Chapter 8. The Critique of Neoclassical Economics and its Influence on Policy Decisions

Table of Contents

Where Are We Going?
Mainstream Economics
The Long-Running Critique of Neoclassical Economics and its Limited Relevance to Policy
The Mainstream Reaction to this Torrent of Criticism
Economic Policy and Epistēmē
Idealisation in Neoclassical Economics
The Normative Use of Neoclassical Economic Idealisations
Market failure
The Flawed Assumptions of Neoclassical Economic Idealisation
Atomism
Individual preferences again
Rational choices and optimisation
Pareto-optimality and welfare
General equilibrium
The general theory of the second-best
Information economics
The separation of efficiency from distribution
Game theory
The Formal Ontological Critique of Neoclassical Economics
The Appreciative Justification for Competitive Markets and its Association with Lockean Political Theorising
Economics and Economic Growth
New and Revived Schools of Economics
The Reform of Economic Teaching

Adam’s Smith’s invisible hand may be invisible because, like the Emperor’s new clothes, it simply isn’t there; or if it is there, it is too palsied to be relied upon…But let us be quite clear about the epistemological basis of the neoclassical proposition: It is not a deductive proposition…The neoclassical synthesis was put forward as dogma, an article of faith.

— Joseph Stiglitz[1]

Hitherto men have constantly made up for themselves a false conception about themselves, about what they are and what they ought to be. They have arranged their relationships according to their ideas of God or normal man, etc. The phantoms of their brains have gained the mastery over them. They, the creators, have bowed down before their creatures. Let us liberate them from the chimeras, the ideas, dogmas, imaginary beings under the yoke of which they are pining away.

— Karl Marx[2]

Where Are We Going?

Until now, I have confined my account to a critique of the historical, philosophical and scientific foundations of economic fundamentalism, pointing to general concerns about the practical value of economic theorising and the tradition of political and moral theorising of which it forms part. It is now time to turn more directly to the content of that theorising and its impact on economic policy. In this chapter, I propose firstly to make some further preliminary remarks about the influence of mainstream economics on economic policy settings. I then propose to draw attention to the long-running critique of neoclassical economics and the tendency of economists to run up the shutters in defence of their ‘normal science’. The account will then turn to the nature of the knowledge that is involved in public policy making and the stubborn search for epistēmē rather than for practical wisdom among policy advisers. The account will then move to a description of the consequences of that search for epistēmē in the form of the idealisations and unrealistic assumptions of neoclassical economics. These are falsely supposed to result in an analytical situation analogous to the experimental situations of the natural sciences.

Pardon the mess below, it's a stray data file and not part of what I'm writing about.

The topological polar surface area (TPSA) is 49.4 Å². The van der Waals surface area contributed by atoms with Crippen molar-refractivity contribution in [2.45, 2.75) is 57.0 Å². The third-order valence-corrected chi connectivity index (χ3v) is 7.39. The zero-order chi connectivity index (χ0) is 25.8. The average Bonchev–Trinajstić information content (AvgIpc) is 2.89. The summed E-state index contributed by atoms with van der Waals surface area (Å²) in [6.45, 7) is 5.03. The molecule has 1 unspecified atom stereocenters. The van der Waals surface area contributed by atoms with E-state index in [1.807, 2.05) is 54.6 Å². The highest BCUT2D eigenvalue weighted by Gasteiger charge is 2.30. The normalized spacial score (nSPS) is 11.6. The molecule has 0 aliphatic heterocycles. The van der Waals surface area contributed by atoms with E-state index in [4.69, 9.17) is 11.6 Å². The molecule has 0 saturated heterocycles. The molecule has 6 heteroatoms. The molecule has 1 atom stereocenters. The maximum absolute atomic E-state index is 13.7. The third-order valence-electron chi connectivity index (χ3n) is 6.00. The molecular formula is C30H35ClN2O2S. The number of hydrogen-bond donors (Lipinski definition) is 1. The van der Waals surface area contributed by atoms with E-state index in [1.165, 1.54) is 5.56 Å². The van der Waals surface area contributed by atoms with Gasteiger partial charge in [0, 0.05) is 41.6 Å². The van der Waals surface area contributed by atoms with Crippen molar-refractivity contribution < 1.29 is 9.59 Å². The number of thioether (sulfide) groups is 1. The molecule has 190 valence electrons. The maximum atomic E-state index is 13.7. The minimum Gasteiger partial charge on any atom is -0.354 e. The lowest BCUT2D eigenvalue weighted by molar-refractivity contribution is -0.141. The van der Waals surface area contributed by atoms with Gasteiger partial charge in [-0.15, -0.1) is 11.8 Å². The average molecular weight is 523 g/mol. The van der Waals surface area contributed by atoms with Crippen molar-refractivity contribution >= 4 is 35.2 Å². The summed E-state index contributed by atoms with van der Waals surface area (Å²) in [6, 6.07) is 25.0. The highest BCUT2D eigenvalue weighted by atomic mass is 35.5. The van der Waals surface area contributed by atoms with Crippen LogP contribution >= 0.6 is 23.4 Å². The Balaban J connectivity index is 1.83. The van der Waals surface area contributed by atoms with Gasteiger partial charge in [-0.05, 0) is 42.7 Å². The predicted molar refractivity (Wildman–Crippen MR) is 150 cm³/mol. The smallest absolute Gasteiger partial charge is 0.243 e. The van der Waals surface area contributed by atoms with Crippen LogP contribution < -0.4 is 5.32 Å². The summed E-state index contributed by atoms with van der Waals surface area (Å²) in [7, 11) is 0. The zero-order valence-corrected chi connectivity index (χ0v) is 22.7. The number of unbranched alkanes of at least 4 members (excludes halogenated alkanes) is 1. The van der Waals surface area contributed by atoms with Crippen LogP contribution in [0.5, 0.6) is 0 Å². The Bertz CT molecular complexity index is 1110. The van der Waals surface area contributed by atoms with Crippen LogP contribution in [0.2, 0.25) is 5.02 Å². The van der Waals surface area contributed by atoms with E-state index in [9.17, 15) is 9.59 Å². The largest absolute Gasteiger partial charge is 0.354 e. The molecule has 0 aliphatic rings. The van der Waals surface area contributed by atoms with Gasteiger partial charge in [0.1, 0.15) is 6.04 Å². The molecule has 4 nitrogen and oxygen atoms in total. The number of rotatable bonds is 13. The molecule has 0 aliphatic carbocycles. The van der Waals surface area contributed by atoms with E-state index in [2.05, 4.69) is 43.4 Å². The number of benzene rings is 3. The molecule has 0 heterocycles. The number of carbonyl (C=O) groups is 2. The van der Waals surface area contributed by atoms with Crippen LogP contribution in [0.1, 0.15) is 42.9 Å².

We will then take a brief diversion into the normative consequences of that idealisation—the fact that the idealisations assumed have become normative ideals. We will then return to a more detailed description of those flawed assumptions and their implications for faith in unregulated markets. From there, we will move to the formal ontological critique of neoclassical economics, which brings together the above ideas. In the absence of a secure theoretical foundation for economic policy making and the irrelevance of recent dabbling in game theory, I will describe briefly the appreciative justification for competitive markets that the above theoretical story is supposed to underpin. We will then move to the absence of a convincing growth theory in neoclassical economics and then to a brief description of alternative approaches to economic analysis. The chapter ends by drawing attention to proposals for the reform of economic teaching.